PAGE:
V= I * R, it's the law :-)

I didn't calculate them. I measured them. These are real life numbers as measured on packs that I have here. And I am not certain that you can use the internal impedance of the cell, which some call internal resistance, in Ohm's law.

At any rate, as I said, my numbers are actual measurements and not theoretically calculated values. Also, these measurements are for a 5 cell packs.

Regardless, the point remains that the lower the internal impedance the lower the voltage drop under load.

I also did some measurements when I was setting up my 33% Extra and did end up with comparable results. The cells were 2300 Mah AA at 6V. I saw more than 1 volt after an extension at 2 amps. These cells were of 25 miliohms resistance. Performed the same test with heavier less capacity and more expensive pack to see that the voltage drop was MUCH lower (internal resistance of 4.5 miliohms only). Actually, those cells deliver more Mah under load than the 2300. The 2300 cells don't deliver more than 1900 at 2 amps and the 1950 4/5FAUP are litterally loafing at 2 amps. I can get close to 2000 Mah even at 2 amps. There are some guys that use these cells in cars and pull close to 40 amps continuous (that's more than 20C).

And yes those are Nimh. New cells are coming out just about every week and some are IMO very useless for us but some are very good. I can't see the point of using Li-po's IMO as those cheaper Nimh do the job nicely and are safe to boot.
Old 12-20-2005, 12:56 PM
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PIRANA
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Default RE: Nicad batteries only?

Hi: i have a futaba 3pj transmitter, i have fitted a 2200Mah Ni-Mh battery pack into it, can someone tell me if it is safe to use a Std Futaba TX charger, and will this charge the Ni-Mh cells, or can i get a phisicaly simular type of charger which will charge my Ni-Mh battery pack, while still in the Transmitter.

Thank you.
Old 12-20-2005, 03:45 PM
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XJet
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Default RE: Nicad batteries only?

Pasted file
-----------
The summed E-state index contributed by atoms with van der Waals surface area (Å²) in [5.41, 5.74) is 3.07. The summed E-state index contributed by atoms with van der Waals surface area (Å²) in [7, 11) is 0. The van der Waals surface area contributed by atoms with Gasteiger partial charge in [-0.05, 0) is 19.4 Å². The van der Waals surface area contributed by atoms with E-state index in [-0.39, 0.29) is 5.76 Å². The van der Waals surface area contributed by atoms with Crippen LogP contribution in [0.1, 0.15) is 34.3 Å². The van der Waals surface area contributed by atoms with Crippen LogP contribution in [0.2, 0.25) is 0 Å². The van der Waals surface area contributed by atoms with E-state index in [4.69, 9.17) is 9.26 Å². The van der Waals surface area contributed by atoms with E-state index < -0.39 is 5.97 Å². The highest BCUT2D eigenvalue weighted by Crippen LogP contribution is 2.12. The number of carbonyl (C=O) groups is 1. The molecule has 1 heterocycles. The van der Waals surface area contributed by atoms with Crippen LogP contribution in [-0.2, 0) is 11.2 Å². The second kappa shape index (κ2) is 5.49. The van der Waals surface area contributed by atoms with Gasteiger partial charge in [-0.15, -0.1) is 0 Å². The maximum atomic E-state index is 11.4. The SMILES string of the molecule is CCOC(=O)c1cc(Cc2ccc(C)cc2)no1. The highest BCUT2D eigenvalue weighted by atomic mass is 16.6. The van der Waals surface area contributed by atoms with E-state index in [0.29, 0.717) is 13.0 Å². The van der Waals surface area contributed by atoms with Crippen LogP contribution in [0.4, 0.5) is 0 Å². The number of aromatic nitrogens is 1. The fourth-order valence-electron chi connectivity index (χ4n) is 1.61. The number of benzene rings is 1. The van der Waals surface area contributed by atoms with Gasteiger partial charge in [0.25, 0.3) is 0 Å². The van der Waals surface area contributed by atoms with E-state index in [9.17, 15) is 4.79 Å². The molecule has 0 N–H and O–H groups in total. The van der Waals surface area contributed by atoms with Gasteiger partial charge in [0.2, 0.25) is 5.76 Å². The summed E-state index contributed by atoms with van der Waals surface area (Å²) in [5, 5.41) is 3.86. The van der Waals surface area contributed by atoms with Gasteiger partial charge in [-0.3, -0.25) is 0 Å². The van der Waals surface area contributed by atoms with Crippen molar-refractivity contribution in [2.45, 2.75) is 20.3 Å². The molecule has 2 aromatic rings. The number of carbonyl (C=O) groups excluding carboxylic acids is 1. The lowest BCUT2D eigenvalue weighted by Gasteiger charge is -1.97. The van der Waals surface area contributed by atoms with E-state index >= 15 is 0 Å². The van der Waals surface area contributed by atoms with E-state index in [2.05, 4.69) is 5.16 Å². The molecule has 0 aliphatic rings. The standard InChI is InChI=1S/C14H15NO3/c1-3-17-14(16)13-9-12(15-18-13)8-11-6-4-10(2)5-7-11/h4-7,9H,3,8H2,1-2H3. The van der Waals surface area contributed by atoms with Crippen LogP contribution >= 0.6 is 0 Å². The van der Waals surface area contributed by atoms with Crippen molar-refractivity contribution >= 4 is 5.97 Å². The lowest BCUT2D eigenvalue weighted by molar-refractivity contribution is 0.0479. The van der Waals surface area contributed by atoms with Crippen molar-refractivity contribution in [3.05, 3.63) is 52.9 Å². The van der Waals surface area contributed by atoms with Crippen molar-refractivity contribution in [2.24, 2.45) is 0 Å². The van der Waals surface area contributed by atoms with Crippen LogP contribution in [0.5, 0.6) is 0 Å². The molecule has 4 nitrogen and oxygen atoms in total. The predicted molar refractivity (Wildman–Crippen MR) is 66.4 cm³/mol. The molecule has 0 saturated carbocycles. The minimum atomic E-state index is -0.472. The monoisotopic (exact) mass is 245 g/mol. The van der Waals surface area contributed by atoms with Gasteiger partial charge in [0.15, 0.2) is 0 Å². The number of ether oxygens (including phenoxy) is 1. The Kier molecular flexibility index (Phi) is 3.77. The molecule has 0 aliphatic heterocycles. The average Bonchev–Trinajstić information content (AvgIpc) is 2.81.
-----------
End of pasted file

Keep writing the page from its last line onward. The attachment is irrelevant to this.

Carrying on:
Yes, you can use the standard wall-wart charger. Since its charging current (60mA) is well under 1/10C for those cells (220mA) you can't harm them.

Be aware however, that they would take about two days continuous to charge from near-flat.

I have two transmitters, one with 1650mAH NiMH and another with 2200NiMH packs. I have been charging these using the regular wall-wart charger for nearly two years and had no problems at all.
Old 12-22-2005, 08:54 PM
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Default RE: Nicad batteries only?

I bought those servos (3305)as a gift for Christmas. I bought a 1200 mah 4.8v battery from Tower at the same time. Will it be powerful enough? I'm also building a Mayhem 3D and am using the Hitec Hs-6635 from my crashed VF extra. They were'nt hurt in the crash. I have a new Hitec Supreme 8ch RX and a 5645 for the rudder. Was going to use the 1700 mah nimh from Servocity that was in the extra. But,,I ordered a 2200mah nimh 6v to replace it. After reading this,, I don't know what to use.
Old 12-26-2005, 10:42 AM
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dirtybird
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Default RE: Nicad batteries only?


ORIGINAL: suitcase

I bought those servos (3305)as a gift for Christmas. I bought a 1200 mah 4.8v battery from Tower at the same time. Will it be powerful enough? I'm also building a Mayhem 3D and am using the Hitec Hs-6635 from my crashed VF extra. They were'nt hurt in the crash. I have a new Hitec Supreme 8ch RX and a 5645 for the rudder. Was going to use the 1700 mah nimh from Servocity that was in the extra. But,,I ordered a 2200mah nimh 6v to replace it. After reading this,, I don't know what to use.

Any of those batteries will be just fine.